Are you preparing to appeal an adverse verdict in a criminal case or a civil case? If so, it is imperative that you have a general understanding of how the appeals process works. There are unique procedures that apply in appellate courts. With limited exceptions, parties are generally not able to present new evidence in an appeal. Here, our appellate law attorneys explain the key things to know about your right—or lack thereof— to present new evidence as part of an appeal.
Appellate Courts Do Not Review New Evidence or Listen to New Witnesses
Appellate courts differ from trial courts in several ways. How appellate courts and trial courts handle evidence is one of the central differences. As the American Bar Association (ABA) explains, appellate courts do not review new evidence or listen to new witnesses. Establishing the record—meaning determining the facts of the case—is largely the job of the trial court. In contrast, the role of the appellate court is to examine the trial record and ensure that the law was applied correctly and that the trial was conducted fairly.
Note: Appellate courts generally do not review new evidence in either criminal cases or civil cases. In both criminal and civil appellate law, the court will focus on the existing record.
There is a Presumption That the Trial Court’s Finding of Fact(s) is Accurate
It is the trial court’s responsibility to weigh the credibility of witnesses, evaluate evidence, and determine the facts of the case. In effect, this means Allowing new evidence or testimony at the appellate level would undermine the trial court’s role and potentially lead to inconsistent findings. That part of the process is simply not the job of the appellate court. Indeed, appellate courts are largely not equipped to evaluate new evidence or assess witness credibility. They lack the resources, time, and procedural framework to conduct fact-finding missions or examine new evidence in the same way trial courts do.
What Appellate Courts Do: Review the Trial Record for Legal/Procedural Errors
Understanding that the appellate court does not review new evidence or listen to new witnesses, you may have questions about what exactly it is that the appeals court does. Here is what you need to now:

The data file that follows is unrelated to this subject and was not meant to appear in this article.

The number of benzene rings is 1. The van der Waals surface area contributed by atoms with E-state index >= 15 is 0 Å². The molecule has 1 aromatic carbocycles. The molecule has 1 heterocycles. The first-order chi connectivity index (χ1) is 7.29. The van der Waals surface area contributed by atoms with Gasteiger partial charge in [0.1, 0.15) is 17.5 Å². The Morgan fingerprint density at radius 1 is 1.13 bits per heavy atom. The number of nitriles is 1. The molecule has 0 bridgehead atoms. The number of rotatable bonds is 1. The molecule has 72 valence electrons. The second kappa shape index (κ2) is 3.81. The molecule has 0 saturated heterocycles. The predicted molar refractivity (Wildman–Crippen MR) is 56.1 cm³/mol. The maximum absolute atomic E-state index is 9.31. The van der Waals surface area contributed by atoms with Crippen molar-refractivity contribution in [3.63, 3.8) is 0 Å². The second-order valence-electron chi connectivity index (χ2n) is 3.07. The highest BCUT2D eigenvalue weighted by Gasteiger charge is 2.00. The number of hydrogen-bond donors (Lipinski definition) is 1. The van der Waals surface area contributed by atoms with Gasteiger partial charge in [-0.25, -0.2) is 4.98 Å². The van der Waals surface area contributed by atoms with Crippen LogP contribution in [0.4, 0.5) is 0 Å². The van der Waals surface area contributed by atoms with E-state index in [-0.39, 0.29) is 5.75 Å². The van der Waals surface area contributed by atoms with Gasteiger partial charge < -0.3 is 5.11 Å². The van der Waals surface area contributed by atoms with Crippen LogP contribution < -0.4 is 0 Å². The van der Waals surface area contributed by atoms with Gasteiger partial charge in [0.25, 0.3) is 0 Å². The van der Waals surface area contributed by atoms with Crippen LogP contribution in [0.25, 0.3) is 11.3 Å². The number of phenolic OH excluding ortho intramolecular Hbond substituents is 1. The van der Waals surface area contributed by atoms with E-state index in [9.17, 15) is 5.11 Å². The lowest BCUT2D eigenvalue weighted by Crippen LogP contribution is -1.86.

- The primary function of appellate courts is to review the trial record for legal or procedural errors.
By examining the trial court’s proceedings and decisions, appellate courts can determine if any errors were made that may have affected the outcome of the case. Among other things, an appellate court may assess whether the trial judge applied the correct legal standards, determine whether the jury was given proper instructions, or review to see if any procedural errors occurred.
The Appeals Process is Handling Largely on Paper: You Need a Strong Appellate Brief
The appellate process usually begins with the filing of a notice of appeal by the losing party, followed by the submission of written briefs by both parties. These briefs set forth the legal arguments and authorities supporting each party’s position. The appellate court may also hold oral arguments, during which attorneys for each side present their arguments to the panel of judges and answer questions posed by the judges. If an appellate court finds that a significant legal/procedural error occurred during the trial, it may reverse the trial court’s decision or order a new trial.
An Appellate Lawyer Can Help You Explore Every Available Grounds for Appeal
Given the complexity of the appellate process and the unique nature of appellate courts, it is crucial to have an experienced appellate lawyer on your side. You do not want to take on the process alone. An appellate lawyer can help you explore every available ground for appeal by carefully reviewing the trial record and identifying potential legal or procedural errors.
Indeed, working with an appellate lawyer can significantly increase your chances of a successful appeal, ensuring that your case receives the thorough and fair review it deserves. If you believe you have grounds for an appeal, consulting with an experienced appellate attorney is a crucial first step.
Schedule a Confidential Consultation With Our Appellate Lawyers Today
At The Appellate Law Firm, our appellate lawyers are committed to helping clients navigate complex claims. If you have any questions about the role of evidence in a court appeal, we can help. Contact us today for a confidential consultation. Our firm provides criminal and civil appellate law representation in Washington, California, Oregon, Texas, Michigan, Ohio, Florida, and Georgia.